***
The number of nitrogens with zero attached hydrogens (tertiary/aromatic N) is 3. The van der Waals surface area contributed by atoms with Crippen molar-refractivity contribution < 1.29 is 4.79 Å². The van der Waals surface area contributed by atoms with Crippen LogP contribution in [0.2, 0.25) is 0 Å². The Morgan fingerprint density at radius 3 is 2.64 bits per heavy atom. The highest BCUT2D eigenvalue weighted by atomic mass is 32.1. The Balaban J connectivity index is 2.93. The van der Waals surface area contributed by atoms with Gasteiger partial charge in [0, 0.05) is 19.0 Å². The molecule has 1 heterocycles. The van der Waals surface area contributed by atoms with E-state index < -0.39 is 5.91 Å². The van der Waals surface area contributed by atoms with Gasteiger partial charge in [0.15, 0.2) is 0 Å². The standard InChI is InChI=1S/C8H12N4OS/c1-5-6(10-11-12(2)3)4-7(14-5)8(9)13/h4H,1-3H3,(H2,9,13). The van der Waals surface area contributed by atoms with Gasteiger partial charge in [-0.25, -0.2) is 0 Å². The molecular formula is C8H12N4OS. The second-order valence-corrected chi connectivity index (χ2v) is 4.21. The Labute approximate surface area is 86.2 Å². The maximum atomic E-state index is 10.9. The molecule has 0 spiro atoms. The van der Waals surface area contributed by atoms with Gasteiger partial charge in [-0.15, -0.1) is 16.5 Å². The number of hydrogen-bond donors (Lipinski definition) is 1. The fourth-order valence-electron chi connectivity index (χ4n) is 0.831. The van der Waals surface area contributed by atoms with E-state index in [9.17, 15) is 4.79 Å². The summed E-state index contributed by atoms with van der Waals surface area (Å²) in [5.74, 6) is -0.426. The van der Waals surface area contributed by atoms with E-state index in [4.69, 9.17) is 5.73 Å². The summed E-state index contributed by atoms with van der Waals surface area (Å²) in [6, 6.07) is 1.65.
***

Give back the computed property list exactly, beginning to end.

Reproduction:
The number of nitrogens with zero attached hydrogens (tertiary/aromatic N) is 3. The van der Waals surface area contributed by atoms with Crippen molar-refractivity contribution < 1.29 is 4.79 Å². The van der Waals surface area contributed by atoms with Crippen LogP contribution in [0.2, 0.25) is 0 Å². The Morgan fingerprint density at radius 3 is 2.64 bits per heavy atom. The highest BCUT2D eigenvalue weighted by atomic mass is 32.1. The Balaban J connectivity index is 2.93. The van der Waals surface area contributed by atoms with Gasteiger partial charge in [0, 0.05) is 19.0 Å². The molecule has 1 heterocycles. The van der Waals surface area contributed by atoms with E-state index < -0.39 is 5.91 Å². The van der Waals surface area contributed by atoms with Gasteiger partial charge in [0.15, 0.2) is 0 Å². The standard InChI is InChI=1S/C8H12N4OS/c1-5-6(10-11-12(2)3)4-7(14-5)8(9)13/h4H,1-3H3,(H2,9,13). The van der Waals surface area contributed by atoms with Gasteiger partial charge in [-0.25, -0.2) is 0 Å². The molecular formula is C8H12N4OS. The second-order valence-corrected chi connectivity index (χ2v) is 4.21. The Labute approximate surface area is 86.2 Å². The maximum atomic E-state index is 10.9. The molecule has 0 spiro atoms. The van der Waals surface area contributed by atoms with Gasteiger partial charge in [-0.15, -0.1) is 16.5 Å². The number of hydrogen-bond donors (Lipinski definition) is 1. The fourth-order valence-electron chi connectivity index (χ4n) is 0.831. The van der Waals surface area contributed by atoms with E-state index in [9.17, 15) is 4.79 Å². The summed E-state index contributed by atoms with van der Waals surface area (Å²) in [5.74, 6) is -0.426. The van der Waals surface area contributed by atoms with E-state index in [4.69, 9.17) is 5.73 Å². The summed E-state index contributed by atoms with van der Waals surface area (Å²) in [6, 6.07) is 1.65.